'Independent' reader Mary Fogarty found it surprisingly easy to travel without any ID

I was interested to read about Frank Partridge's Cephalonian experiences with his twins and the tale of the lost passport in The Independent last Saturday. What were the chances, he asked, of being allowed to check in minus his daughter's "precious little maroon booklet"? He felt, understandably in the wake of September 11, that they would be "none". Yet I have just flown back from Oslo on a British Airways flight with no passport and no ID whatsoever.

I had gone to Oslo to attend a conference: I arrived on Friday afternoon, and took a taxi to the Holmenkollen Park Hotel, one of the top hotels in the city, sited on the top of a hill with fantastic views down to both city and surrounding water. The next morning at breakfast, I left my bag unattended on a chair while I went to get some fruit and yogurt.

The fruit counter was no further than five metres away from my table, and it took me all of a minute to put fruit and yogurt on to a plate, but when I returned to my chair the bag was gone.

Suffice it to say the bag was never to be seen again. A colleague helped me with calls to cancel credit cards. I put a bar on my mobile (which failed to be registered, allowing the villain to run up a bill of nearly £900). I decided to ask both British Airways and the British Embassy if I would be able to fly out of the country without a passport that day; staying in Oslo without any money, credit cards, phone, tickets, glasses etc wasn't exactly going to be much fun.

While my colleague dealt with British Airways, I spoke to the weekend representative from the British Embassy, clearly out-of-sorts to be drawn from his breakfast to deal with my unhappy little tale. He said I must go to a police station, report my theft, and get a form stamped. Then, provided British Airways was happy to take me, I just had to go to the airport and present the police form - and there, he said, provided I looked like "a true Brit", I should have no problem with the customs etc. I wondered what he would have said had my name been Fatima Mohammed and my skin colour slightly darker than Osama bin Laden's.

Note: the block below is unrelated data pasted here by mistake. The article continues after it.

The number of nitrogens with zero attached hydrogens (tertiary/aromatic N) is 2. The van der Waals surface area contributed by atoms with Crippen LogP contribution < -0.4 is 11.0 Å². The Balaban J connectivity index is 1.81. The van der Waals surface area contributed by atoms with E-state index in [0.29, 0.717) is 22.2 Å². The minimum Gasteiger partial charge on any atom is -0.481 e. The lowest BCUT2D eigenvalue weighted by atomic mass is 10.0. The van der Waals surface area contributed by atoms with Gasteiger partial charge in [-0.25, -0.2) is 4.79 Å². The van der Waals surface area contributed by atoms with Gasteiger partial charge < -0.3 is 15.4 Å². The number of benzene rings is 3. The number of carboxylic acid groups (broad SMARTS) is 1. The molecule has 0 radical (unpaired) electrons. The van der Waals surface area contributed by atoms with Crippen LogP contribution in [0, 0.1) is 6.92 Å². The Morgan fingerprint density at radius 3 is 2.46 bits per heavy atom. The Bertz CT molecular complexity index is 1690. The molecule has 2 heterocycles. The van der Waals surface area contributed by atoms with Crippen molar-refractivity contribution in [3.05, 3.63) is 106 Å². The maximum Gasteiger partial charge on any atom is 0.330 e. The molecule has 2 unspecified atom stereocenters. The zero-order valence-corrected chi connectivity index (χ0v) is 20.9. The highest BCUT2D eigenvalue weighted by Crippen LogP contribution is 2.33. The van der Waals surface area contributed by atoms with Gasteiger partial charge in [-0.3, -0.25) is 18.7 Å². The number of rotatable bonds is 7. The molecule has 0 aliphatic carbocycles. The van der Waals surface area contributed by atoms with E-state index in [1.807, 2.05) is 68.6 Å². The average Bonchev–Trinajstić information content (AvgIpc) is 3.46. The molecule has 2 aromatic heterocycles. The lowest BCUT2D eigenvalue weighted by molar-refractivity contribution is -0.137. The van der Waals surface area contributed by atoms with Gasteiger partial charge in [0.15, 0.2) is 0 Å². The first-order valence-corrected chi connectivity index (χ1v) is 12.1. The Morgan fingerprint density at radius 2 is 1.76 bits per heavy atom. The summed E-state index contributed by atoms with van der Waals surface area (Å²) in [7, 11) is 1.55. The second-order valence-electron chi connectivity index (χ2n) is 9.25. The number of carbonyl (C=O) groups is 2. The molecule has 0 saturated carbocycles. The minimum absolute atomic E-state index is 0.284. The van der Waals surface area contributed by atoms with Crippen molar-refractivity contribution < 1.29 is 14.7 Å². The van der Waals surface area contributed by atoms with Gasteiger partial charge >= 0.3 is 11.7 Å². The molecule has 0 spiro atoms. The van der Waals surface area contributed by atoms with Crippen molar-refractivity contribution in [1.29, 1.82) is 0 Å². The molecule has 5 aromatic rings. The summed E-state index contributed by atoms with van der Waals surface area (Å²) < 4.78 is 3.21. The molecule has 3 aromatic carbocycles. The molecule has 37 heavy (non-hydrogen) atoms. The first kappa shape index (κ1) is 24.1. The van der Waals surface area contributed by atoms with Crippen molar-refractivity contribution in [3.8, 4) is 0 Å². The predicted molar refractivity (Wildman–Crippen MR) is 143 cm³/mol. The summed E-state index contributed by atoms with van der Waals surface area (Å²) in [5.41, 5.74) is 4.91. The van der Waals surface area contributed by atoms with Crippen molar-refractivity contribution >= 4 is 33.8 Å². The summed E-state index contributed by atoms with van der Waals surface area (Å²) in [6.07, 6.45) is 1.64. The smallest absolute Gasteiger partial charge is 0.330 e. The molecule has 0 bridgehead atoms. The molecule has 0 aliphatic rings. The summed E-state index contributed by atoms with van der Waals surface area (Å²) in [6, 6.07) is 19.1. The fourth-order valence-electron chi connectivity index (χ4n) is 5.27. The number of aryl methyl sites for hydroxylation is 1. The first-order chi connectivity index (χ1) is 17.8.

We took a taxi down to a little local police station, where two charming men speaking near-perfect English helped me complete the form. I listed what was in the bag and told them about my passport. They didn't ask me for any further details, simply stamped the form and wished me well.

British Airways had meanwhile told my colleague that, provided the captain of my flight was prepared to take me without a passport, I should have no problem getting on the plane.

So we drove out to the airport and made our way to the British Airways desk. I was sent over to the Servisair desk, where a friendly young man sent some kind of a telex off to immigration in London about me. In a few minutes he had a reply: "OK to travel agreed by LHR". He highlighted this phrase in pink and handed it over. "You'll get through with that," he assured me.

And that was that. I showed the Norwegian immigration official my police form and explained that the British Embassy had said that this would be enough. "Well if that's what they say," he shrugged and I was allowed to pass.

On arrival at customs in Heathrow, I got my pink phrase out and was wafted through. No one asked me my address, tested me on any aspects of identity or sought further details about my passport. I could have been anyone with my photocopy of a police form and pink phrase. It was that easy. So much for post-September 11 security. It's still all about what you look like.

British Airways replies: Normally passengers are not permitted to travel without passports on international flights. However, there may be occasions when the passenger is allowed to, but these are very rare and only when the destination station (in this case Heathrow airport) or immigration authority has agreed to this